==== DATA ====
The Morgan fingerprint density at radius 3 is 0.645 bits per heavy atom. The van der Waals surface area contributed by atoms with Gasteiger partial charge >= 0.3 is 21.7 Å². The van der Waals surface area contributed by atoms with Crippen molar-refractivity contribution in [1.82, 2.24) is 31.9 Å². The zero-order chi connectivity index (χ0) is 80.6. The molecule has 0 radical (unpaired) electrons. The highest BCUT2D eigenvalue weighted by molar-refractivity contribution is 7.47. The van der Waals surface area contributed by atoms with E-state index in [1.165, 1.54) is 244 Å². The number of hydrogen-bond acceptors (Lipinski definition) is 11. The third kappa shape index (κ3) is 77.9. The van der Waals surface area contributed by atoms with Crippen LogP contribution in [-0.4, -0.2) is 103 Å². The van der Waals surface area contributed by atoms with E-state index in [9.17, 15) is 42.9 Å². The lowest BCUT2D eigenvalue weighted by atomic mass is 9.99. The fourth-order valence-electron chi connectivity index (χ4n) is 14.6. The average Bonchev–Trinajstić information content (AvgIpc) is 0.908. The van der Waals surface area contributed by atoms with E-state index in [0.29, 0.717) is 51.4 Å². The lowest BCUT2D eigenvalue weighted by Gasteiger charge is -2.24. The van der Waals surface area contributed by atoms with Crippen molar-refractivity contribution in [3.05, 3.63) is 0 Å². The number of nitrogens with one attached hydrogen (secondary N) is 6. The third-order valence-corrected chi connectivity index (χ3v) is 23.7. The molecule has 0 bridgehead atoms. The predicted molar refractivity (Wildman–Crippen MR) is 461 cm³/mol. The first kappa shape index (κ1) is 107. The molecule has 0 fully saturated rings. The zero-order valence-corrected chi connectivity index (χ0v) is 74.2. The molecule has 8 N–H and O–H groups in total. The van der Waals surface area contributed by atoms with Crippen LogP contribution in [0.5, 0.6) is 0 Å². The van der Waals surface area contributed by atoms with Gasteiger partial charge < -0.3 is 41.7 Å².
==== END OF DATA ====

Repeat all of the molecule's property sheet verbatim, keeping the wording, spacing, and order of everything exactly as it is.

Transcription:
The Morgan fingerprint density at radius 3 is 0.645 bits per heavy atom. The van der Waals surface area contributed by atoms with Gasteiger partial charge >= 0.3 is 21.7 Å². The van der Waals surface area contributed by atoms with Crippen molar-refractivity contribution in [1.82, 2.24) is 31.9 Å². The zero-order chi connectivity index (χ0) is 80.6. The molecule has 0 radical (unpaired) electrons. The highest BCUT2D eigenvalue weighted by molar-refractivity contribution is 7.47. The van der Waals surface area contributed by atoms with E-state index in [1.165, 1.54) is 244 Å². The number of hydrogen-bond acceptors (Lipinski definition) is 11. The third kappa shape index (κ3) is 77.9. The van der Waals surface area contributed by atoms with Crippen LogP contribution in [-0.4, -0.2) is 103 Å². The van der Waals surface area contributed by atoms with E-state index in [9.17, 15) is 42.9 Å². The lowest BCUT2D eigenvalue weighted by atomic mass is 9.99. The fourth-order valence-electron chi connectivity index (χ4n) is 14.6. The average Bonchev–Trinajstić information content (AvgIpc) is 0.908. The van der Waals surface area contributed by atoms with E-state index in [0.29, 0.717) is 51.4 Å². The lowest BCUT2D eigenvalue weighted by Gasteiger charge is -2.24. The van der Waals surface area contributed by atoms with Crippen molar-refractivity contribution in [3.05, 3.63) is 0 Å². The number of nitrogens with one attached hydrogen (secondary N) is 6. The third-order valence-corrected chi connectivity index (χ3v) is 23.7. The molecule has 0 bridgehead atoms. The predicted molar refractivity (Wildman–Crippen MR) is 461 cm³/mol. The first kappa shape index (κ1) is 107. The molecule has 0 fully saturated rings. The zero-order valence-corrected chi connectivity index (χ0v) is 74.2. The molecule has 8 N–H and O–H groups in total. The van der Waals surface area contributed by atoms with Crippen LogP contribution in [0.5, 0.6) is 0 Å². The van der Waals surface area contributed by atoms with Gasteiger partial charge < -0.3 is 41.7 Å².